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I don't understand how to apply the fundamental isomorphism theorem to polynomial quotient rings. For example is the ring $\mathbb C[X,Y,Z]/\langle X^2-Z,XZ-Y^3\rangle$ isomorphic to $\mathbb C[X,Y]/\langle X^3-Y^3\rangle$? Can you please elaborate a little? If yes, how is the theorem (the isomorphism theorem) applied here? Thank you!

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  • $\begingroup$ The first ring enforces the relation that $X^2-Z=0$, yes? Can you define a map from the first ring to the second using this information? $\endgroup$ – KReiser Nov 20 '18 at 6:27
  • $\begingroup$ I'm thinking at $x \to t, z \to t^2$ but the kernel of this map is $\langle X^2-Z \rangle$. $\endgroup$ – mip Nov 20 '18 at 6:31
  • $\begingroup$ Why not try sending $Z\mapsto X^2$ and sending $X\mapsto X$ as well as $Y\mapsto Y$? $\endgroup$ – KReiser Nov 20 '18 at 6:41
  • $\begingroup$ But how is this related to the fundamental theorem of isomorphism? $\endgroup$ – mip Nov 20 '18 at 7:03
  • $\begingroup$ The first isomorphism theorem says that for $f:A\to B$ surjective, we have $B\cong A/\ker f$, yes? Do you see how you should fill in the blanks with $A,B,f$? If you complete the mad-lib appropriately, you should get an answer that satisfies you. $\endgroup$ – KReiser Nov 20 '18 at 7:05
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FWIW a slightly different approach: It suffices to show by the UMP of $\mathbb C[x,y,z]/(x^2-z,xz-y^3)$ that there exists a morphism $\xi:\mathbb C[x,y,z]\to \mathbb C[x,y]/(x^3-y^3)$ with the property that for each ring morphism $f:\mathbb C[x,y,z]\to R$ with $f(x^2-z)=f(xz-y^3)=0$ there exists a unique $\tilde{f}:\mathbb C[x,y]/(x^3-y^3)\to R$ satisfying $f=\tilde{f}\circ \xi$.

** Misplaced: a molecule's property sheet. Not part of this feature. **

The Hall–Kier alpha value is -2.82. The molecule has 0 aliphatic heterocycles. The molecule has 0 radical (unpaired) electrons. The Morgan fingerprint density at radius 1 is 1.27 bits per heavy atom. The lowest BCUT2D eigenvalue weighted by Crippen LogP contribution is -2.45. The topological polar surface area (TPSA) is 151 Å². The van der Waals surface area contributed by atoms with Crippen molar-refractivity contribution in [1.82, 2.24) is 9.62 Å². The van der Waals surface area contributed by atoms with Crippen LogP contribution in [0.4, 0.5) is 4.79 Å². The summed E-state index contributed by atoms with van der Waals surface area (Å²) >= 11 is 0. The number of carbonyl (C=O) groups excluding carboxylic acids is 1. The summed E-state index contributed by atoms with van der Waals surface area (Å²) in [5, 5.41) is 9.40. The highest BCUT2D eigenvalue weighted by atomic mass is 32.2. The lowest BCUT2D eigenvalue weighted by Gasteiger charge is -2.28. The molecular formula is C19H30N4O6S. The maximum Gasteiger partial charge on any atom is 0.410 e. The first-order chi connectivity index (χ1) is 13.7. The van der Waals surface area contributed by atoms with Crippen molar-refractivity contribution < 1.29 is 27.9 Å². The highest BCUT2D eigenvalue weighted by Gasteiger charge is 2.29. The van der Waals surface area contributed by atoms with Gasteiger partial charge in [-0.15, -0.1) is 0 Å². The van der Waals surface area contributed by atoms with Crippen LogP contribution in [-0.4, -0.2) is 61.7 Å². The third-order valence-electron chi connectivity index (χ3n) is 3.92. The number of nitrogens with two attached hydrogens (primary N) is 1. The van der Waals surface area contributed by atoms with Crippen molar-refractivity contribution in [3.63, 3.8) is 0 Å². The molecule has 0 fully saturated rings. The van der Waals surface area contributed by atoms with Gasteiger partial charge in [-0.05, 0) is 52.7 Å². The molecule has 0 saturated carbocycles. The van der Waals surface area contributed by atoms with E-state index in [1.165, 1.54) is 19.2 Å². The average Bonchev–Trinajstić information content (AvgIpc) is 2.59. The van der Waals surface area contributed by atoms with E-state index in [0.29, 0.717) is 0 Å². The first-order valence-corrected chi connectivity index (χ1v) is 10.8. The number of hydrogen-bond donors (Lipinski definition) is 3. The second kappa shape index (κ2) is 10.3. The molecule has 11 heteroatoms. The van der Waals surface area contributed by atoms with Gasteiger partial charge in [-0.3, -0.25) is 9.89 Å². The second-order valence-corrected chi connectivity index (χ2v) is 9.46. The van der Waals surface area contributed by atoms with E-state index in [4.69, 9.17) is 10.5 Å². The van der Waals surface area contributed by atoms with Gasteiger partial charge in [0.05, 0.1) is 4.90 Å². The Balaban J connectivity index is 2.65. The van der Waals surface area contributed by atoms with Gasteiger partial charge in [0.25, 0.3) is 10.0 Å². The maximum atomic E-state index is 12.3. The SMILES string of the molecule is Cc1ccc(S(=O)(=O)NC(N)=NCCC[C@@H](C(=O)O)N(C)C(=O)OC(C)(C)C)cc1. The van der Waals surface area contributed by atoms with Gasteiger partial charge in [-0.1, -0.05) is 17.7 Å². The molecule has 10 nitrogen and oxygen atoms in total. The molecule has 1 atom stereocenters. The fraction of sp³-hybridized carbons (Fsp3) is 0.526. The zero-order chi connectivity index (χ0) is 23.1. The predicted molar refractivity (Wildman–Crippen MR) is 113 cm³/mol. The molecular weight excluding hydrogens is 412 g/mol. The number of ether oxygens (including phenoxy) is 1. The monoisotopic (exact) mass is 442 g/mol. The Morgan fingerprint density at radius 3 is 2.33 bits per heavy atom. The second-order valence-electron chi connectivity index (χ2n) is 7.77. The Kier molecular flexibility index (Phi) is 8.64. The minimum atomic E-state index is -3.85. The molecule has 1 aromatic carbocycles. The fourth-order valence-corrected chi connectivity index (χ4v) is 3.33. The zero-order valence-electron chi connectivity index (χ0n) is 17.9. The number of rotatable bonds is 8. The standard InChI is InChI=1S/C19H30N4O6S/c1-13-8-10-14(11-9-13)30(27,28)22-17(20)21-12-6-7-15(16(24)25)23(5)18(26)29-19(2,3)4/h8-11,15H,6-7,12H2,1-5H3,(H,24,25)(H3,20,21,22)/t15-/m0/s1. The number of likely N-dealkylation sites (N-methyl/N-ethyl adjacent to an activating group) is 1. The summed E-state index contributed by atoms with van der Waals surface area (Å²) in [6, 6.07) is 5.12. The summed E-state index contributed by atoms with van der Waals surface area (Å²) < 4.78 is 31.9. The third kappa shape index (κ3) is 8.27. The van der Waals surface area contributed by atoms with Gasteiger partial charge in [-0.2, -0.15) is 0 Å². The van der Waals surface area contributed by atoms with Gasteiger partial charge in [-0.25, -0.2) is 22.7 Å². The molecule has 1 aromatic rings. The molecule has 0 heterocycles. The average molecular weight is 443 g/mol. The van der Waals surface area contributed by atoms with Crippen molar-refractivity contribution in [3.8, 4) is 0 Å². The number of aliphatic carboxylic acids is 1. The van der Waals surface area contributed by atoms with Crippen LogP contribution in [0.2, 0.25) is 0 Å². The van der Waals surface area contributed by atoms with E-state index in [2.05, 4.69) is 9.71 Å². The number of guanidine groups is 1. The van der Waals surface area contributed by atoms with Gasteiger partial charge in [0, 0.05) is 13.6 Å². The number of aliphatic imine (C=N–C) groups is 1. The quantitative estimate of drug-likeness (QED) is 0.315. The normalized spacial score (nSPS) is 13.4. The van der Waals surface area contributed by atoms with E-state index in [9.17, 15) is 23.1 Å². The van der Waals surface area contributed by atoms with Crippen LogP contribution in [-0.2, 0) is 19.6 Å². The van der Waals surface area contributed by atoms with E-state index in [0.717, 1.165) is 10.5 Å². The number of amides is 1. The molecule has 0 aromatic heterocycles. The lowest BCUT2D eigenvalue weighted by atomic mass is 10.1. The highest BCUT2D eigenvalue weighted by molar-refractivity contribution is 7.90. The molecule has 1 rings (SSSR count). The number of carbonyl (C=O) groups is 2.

In particular, let $k$ be the unique map $\mathbb C[x,y,z]\to\mathbb C[x,y]$ that fixes $\mathbb C,x,y$ and maps $z\mapsto x^2$ and let $\eta:\mathbb C[x,y]\to\mathbb C[x,y]/(x^3-y^3)$ be the obvious quotient morphism. We claim that it is sufficient to take $\xi=\eta\circ k$.

To that end, consider some arbitrary $f:\mathbb C[x,y,z]\to R$. By the UMP of polynomial rings, there exists a unique $f':\mathbb C[x,y]\to R$ such that $\forall \zeta\in \mathbb C,\ f'(\zeta)=f(\zeta)$, $f'(x)=f(x)$ and $f'(y)=f(y)$. Furthemore, we have that $\forall p\in \mathbb C[x,y,z],\ f'\circ k(z)-f(z)=f'(x)-f(x)=0$. It follows (again from the UMP of polynomial rings) that $f=f'\circ k$ and furthermore that $f'$ is the unique map with this property.

Now observe that $f'(x^3-y^3)=f'\circ k(x^3-y^3)=f(x)f(x^2-z)+f(xz-y^3)=0$. By the UMP of $\mathbb C[x,y]/(x^3,y^3)$ there exists a unique $\tilde{f}:\mathbb C[x,y]/(x^3-y^3)\to R$ satisfying $f'=\tilde{f}\circ \eta$. It follows that $$f=f'\circ k=(\tilde{f}\circ \eta)\circ k=\tilde{f}\circ (\eta\circ k)$$ And this $\tilde{f}$ can be readily seen as unique. So we're done $\blacksquare$

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